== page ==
3. Pour into a lined tin, and bake at gas 4 for 25 minutes until a knife comes out clean.

A great teatime treat, or serve warm with vanilla ice cream.

Friday, 3 November 2017

Glut in the Garden - Aga Dried Tomatoes

We love the sun dried tomatoes that you can buy, jarred in oil. We are still harvesting tomatoes, so I thought I'd have a go at drying some in the Aga. I used this method.

I picked rip, but still firm tomatoes, with no blemishes.

I halved them and placed cut-side up on a baking sheet (lined with Magic Liner), and sprinkled lightly with salt. 

I then put this tray into the simmering oven (or the lowest oven setting) for about 10 hours, until the tomatoes were dry, but before they were completely leathery. 

The tomato flavour really intensified. we ate several of these fresh from the oven, and the rest livened up a batch of passata. Next time, I'll try packing some into oil, and see how well they keep.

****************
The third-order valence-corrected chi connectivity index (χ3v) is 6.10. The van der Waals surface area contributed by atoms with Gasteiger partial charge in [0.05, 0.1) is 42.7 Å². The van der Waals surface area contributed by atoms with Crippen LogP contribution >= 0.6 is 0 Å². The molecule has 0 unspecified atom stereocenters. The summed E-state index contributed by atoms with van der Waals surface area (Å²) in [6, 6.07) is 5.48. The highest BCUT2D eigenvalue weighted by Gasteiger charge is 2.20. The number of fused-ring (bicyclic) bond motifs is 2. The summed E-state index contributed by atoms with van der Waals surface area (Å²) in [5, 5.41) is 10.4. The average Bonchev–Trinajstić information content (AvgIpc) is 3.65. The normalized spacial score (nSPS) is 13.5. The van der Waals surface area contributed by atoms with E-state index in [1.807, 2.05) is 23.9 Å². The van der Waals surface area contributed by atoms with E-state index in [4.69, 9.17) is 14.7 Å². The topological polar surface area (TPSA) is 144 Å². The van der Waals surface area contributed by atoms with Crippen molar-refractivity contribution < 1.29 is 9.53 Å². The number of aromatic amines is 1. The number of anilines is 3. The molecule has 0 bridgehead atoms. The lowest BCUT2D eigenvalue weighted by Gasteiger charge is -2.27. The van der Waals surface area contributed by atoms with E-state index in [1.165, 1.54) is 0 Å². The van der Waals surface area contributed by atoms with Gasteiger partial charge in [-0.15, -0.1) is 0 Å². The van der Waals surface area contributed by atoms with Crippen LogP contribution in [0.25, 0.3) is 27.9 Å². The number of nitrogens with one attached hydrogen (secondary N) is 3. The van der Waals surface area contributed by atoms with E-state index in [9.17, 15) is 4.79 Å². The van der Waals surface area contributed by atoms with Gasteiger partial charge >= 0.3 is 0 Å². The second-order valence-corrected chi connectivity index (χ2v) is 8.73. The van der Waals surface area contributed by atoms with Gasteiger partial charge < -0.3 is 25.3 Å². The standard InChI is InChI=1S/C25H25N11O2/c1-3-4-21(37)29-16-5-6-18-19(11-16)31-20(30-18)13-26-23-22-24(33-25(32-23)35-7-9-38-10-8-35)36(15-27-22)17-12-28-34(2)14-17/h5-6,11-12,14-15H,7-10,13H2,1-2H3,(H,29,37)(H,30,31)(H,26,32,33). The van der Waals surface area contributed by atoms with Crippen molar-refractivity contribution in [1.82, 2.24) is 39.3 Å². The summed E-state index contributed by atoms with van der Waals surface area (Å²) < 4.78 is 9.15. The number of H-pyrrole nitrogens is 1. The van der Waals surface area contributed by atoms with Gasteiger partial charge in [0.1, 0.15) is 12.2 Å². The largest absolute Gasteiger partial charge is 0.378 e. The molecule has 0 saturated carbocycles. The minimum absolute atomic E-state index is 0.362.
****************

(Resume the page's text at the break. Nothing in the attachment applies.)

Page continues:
Monday, 23 October 2017

Bake of the Month - Chocolate Cranberry Brownie

I remember fondly my Friday afternoon tea and cake with friends. We'd take it in turns to host, or sometimes visit Kitchen, for a special occasion. Now that the Gentleman Farmer is around during the day, I'm making cakes for him. I thought I'd share some of our favourite recipes.

Chocolate Cranberry Brownie

This is based on a recipe by Phil Vickery, which I found many years ago online. I'm so glad I printed it out, as its nowhere to be seen now.

170g sugar of your choice - I used demerara
160g dark chocolate
40g golden syrup
110g butter
4 eggs
40g plain flour
50g dried cranberries (or dried sour cherries)
Grated zest of an orange
50ml brandy (optional)

Line a 20cm by 15cm tin with Magic Liner

Carefully melt the sugar, chocolate, syrup and butter over a very low heat. Cool slightly, and add the eggs one at a time, beating well after each one. Add the flour, cranberries, orange zest and brandy (if using) and mix well.

Pour into the prepared tin and bake at 180C or gas 4 for 25-30 mins until a knife into the centre comes out clean.